CPA Lars has ruminated in recent weeks on the reasons wealthy people aren't jumping on the opportunity to make large tax-saving gifts. Part of it, he thinks, is concern about having enough for the long haul.
Lars has a conversation with a banker friend that tweaks his view a little. He likes having his view tweaked. They're talking about the phenomenon and the benefit of working longer. It goes something like this: investment yields are low, and this makes dollars from working more significant. The banker puts it this way: if a person can make say $150,000 working, what's the equivalent of that in a bond portfolio? If bond yields are four percent, it would take about $4 million of them to produce the $150,000. So in a very limited sense working one more year is like having millions invested.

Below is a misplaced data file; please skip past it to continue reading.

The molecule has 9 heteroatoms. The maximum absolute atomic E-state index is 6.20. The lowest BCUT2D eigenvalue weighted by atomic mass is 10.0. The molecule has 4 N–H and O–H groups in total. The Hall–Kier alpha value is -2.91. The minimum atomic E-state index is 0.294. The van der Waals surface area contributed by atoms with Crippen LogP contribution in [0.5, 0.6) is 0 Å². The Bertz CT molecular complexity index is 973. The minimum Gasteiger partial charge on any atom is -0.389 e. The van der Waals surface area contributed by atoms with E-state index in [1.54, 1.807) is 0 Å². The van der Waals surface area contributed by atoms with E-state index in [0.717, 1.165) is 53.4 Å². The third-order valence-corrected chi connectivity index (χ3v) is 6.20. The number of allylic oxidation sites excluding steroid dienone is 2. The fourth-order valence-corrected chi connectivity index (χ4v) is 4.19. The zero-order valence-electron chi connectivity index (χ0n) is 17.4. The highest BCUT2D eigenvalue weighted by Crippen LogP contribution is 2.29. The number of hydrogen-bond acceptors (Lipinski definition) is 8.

Lars realizes this is just one perspective; for instance at the end of the year the investor would still have the bonds and the worker wouldn't have them. But the idea causes him to calculate in another way. What does it buy to work another year? Is it a double benefit, a twofer?